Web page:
Drug and alcohol addiction recovery is a process, and a process that continues for life.

Unfortunately, because no one is ever "cured" completely from the temptations of addiction, relapse is too often a part of the recovery process.

A drug or alcohol relapse does not mean the end of recovery, it's merely a stage in the journey that needs to be effectively dealt with.

Although relapse can be emotionally difficult on both the recovering addict and the family, relapse should never mean an acceptance of failure.

It should simply mean that the alcoholic or addict needs to work harder than ever to get back to sobriety. There also needs to be an examination of what caused the relapse and how adjustments can be made to improved the sobriety plan.

Relapse, even after participation in a rehab program is common.

It's safe to say that one or more relapses are more likely than not going to occur at some point in the journey to recovery.

But that doesn’t mean that a relapse must happen, and for many people, one intensive and serious commitment to treatment is enough to motivate behavioral change and a lifetime of sobriety.

To increase the odds of long term sobriety, the recovering addict/alcoholic needs to participate fully and honestly in all of the recovery and relapse prevention programs during treatment.

The recovering addict/alcoholic needs to work to discover their triggers to abuse, to develop a personalized recovery plan, and to follow that plan once rehab is completed.

The recovering addict must also make a long term commitment to participate in aftercare programs.

No two addicts are alike. How one stays sober long-term and the other relapses, is hard to understand. In general, there are a few important components to success in drug and alcohol addiction treatment.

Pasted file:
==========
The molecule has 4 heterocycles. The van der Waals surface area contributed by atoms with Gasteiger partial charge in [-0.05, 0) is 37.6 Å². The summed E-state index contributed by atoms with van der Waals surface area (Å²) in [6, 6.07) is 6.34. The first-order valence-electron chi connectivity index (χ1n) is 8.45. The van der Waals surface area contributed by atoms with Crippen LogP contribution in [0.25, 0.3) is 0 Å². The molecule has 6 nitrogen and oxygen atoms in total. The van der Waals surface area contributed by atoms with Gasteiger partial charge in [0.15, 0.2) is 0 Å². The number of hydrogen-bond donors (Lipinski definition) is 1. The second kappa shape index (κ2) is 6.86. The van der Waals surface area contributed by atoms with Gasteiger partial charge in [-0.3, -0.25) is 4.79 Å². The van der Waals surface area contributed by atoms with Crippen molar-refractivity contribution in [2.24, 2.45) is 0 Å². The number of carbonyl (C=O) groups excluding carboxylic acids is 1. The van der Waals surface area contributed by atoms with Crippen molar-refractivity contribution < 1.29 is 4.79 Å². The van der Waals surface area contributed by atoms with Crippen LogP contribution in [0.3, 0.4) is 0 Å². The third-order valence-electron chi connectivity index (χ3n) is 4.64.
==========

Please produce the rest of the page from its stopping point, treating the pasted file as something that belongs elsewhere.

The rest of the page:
No one but the recovering addict can induce personal change and growth, and create the best probability of long-term sobriety.

Making the use of all tools available in treatment must be maximized. Full, honest and introspective participation in recovery sessions allows for growth and self-awareness that makes future abuse less likely.

Anyone can go through the motions, and ultimately, even the toughest of programs cannot create internal change in a resistant person.

Change comes from within, and change starts with a commitment to hard, emotional, and honest recovery and reflection.

The RECOVERY NETWORK has just released a NEW ebook that gives tips, tools and techniques exclusively for Relapse Prevention.

To read more, go here: http://www.drug-alcohol-addiction-recovery.com/Relapse-Prevention-Ebook....

Author's Bio: 

Robert and Shelley are founders of a website called: RECOVERY NETWORK. They are both in recovery and today live, happy, joyous and free!